Released in cinemas and Video On Demand on 21st March and DVD and Blu-Ray on 31st March, low-budget sci-fi thriller The Machine is a shot of adrenaline that mixes elements of Blade Runner, The Terminator and Frankenstein to produce a dark, original vision of the near future. We talked killer robots, Artificial Intelligence and My Fair Lady with producer John Giwa-Amu.

Congratulations on The Machine. Would you like to tell us a little bit about it?

John Giwa-Amu: It’s been a whirlwind. Our first feature was very small, it was £90,000, a little black comedy set in Wales and this was our next one and it was a huge step up and although it was a tiny budget for what we were trying to achieve – sci-fi, VFX and the rest of it – it was still big for us.

We wanted to make a sci-fi for a number of years. We were out in the cold as filmmakers after having won a bunch of awards for our first film, we had six BAFTA Cymru nomination, we won two, we played in Moscow’s Official Selection, we had a BIFA nomination for Caradog for Best New Director and we thought: “It’s going to be smooth sailing.” And of course it took us…in the end it was six years between that and the production of The Machine. A long time in the wilderness.

And it made us certain questions of ourselves: What are we doing wrong? Why can’t we get a film made? And the truth is, it’s really tough to get a film made, it’s tough to get it financed and it’s tough to get people to believe in you. So, from my point of view as a producer, I started thinking very closely about that but the core of us is creative and we started thinking: “Well, if we’re going to starve to death doing this, let’s at least starve to death doing something we really love!” And what we really love is movies like Blade Runner and the Fly and Alien and all the kinda classics everybody loves. And big action movies. I love going to the cinema to watch well-made action thrillers…sci-fi…District 9. Something with a subtext beneath it, something interesting, some meat on the bone. And we thought well let’s just try and do that. At the same time we happened to be working alongside this little guy we met called Jon Rennie. I say little guy, we were all so young when we met, it was about ten years ago now, and we saw each other at a film festival. We were making short films and he had made this little film about a robot floating around, following this guy around in a 3D environment and I looked at that ten years ago and thought: “No one is doing this without a budget. This guy is definitely someone to watch.”

So, through the course of the years we made a couple more shorts together and I always knew that Jon was very excited to make genre films as well, so the asset was the team rather than the money we had. Caradog was getting better and better as a storyteller as well. It just all began to coalesce. We were always bouncing ideas off each other creatively and the truth is we all love sci-fi. So Caradog decided to write a couple of sci-fi ideas and nothing was gelling…the ideas of robotics and futurism and Artificial Intelligence and where it’s going have been touched on many, many times and done really well so it’s kinda finding something new and original to say which Caradog managed to do. And then, a turning point was finding Frankenstein and reading that and seeing what Mary Shelley did with creation. What will new life become? What will they think of us? That’s when the project then began to evolve from something, practically, we thought we could pull off to something that was worth pulling off because it had a heart at the core of it. From that moment it was all there creatively.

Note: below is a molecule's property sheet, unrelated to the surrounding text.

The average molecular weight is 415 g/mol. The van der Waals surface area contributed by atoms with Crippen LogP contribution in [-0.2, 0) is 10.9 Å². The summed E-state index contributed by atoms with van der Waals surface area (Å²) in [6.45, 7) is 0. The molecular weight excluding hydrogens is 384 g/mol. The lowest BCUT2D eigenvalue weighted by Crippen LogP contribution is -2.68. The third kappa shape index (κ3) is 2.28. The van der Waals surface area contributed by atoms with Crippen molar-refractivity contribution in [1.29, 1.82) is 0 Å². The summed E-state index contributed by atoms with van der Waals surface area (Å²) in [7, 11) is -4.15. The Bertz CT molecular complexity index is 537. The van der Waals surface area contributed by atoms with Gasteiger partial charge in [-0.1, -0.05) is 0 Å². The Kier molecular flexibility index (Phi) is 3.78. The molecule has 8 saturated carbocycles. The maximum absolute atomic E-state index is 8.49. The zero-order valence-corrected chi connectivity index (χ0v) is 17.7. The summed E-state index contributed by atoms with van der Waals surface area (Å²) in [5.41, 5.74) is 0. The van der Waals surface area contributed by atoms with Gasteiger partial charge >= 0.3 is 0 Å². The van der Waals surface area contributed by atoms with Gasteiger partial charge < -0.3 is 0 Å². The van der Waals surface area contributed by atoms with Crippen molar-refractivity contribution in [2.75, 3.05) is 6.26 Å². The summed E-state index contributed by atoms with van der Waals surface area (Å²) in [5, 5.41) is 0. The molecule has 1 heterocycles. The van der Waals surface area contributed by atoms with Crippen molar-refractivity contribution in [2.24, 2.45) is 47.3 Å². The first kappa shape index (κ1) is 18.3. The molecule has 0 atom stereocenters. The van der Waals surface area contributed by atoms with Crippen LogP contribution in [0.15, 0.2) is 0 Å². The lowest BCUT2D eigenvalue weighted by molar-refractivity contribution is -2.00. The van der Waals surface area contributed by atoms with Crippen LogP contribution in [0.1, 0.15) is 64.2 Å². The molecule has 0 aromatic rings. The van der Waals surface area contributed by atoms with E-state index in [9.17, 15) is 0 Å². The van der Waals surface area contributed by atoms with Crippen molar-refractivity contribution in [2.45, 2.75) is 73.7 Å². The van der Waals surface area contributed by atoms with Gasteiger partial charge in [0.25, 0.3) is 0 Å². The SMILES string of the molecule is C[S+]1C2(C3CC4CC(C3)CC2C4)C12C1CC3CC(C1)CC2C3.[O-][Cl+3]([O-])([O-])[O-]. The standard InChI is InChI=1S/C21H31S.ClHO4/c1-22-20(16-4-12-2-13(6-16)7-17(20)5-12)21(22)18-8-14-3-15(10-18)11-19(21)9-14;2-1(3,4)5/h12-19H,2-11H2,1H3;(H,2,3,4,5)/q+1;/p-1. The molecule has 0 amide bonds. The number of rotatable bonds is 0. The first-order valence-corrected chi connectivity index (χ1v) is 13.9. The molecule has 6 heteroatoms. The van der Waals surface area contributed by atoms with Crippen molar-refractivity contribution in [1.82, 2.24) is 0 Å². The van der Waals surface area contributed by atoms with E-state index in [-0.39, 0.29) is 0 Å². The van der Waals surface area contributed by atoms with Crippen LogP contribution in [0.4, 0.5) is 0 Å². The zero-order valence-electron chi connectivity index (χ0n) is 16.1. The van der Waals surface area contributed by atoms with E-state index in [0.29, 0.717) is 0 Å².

Next was the financial journey, we went round and everybody was closing doors in our face for traditional finance. They didn’t believe we could do it on the budget, we were trying to make it for under £1million, they said: “It’s impossible, you can’t get your VFX for that price,” and we said: “Yes we can, here’s how we’re going to do it,” “We still don’t believe you!” Around that point the Film Agency for Wales gave us a little bit of money to do a test, to show we could do it, a little two or three minute test. That got shown in Berlin and attracted the Los Angeles-based sales company and they went to Cannes in the following May and secured almost half a million dollars in sales on the little promo we made. Running alongside that, over the course of about 10 to 12 months, myself and Caradog were going to these Angel investment seminars with around 100 to 120 people in a room who are high net worth who we would go in front of and pitch our film to, scratching together the train fare to tour around the country collecting chunks of money as we did it. Those two things were running parallel really, we had the trailer going and that was working really well and we had these chunks of money. And then a Swansea-based investor who lives in Dubai came in for a significant chunk of money and we were greenlit.

And then Toby and Caity knew it was real and came onboard, Caity had been in The Pact, we signed her contract literally just before that did £4million at the UK box office. I remember watching that movie and saying to Caradog and saying: “I think we should look at this girl very seriously. She can act and I think her movie is going to do really well. I think we should get her now before that happens.” So we entered into negotiations with her agent and fortunately she agreed to screentest for us because she loved the script and then we made her an offer and signed her just before the film became a hit at the UK box office. In the meantime we got Toby onboard who just had so much more weight and gravity than anyone else in the room when we were doing the auditions and he agreed to do it and that was a big deal, for a little movie having someone like Toby onboard, obviously he’s been a Bond villain, now he’s in this Michael Bay TV series which he actually got the job off doing a self tape during The Machine. One of our runners taped him, and it got sent off into the ether and he got the lead role in Black Sails.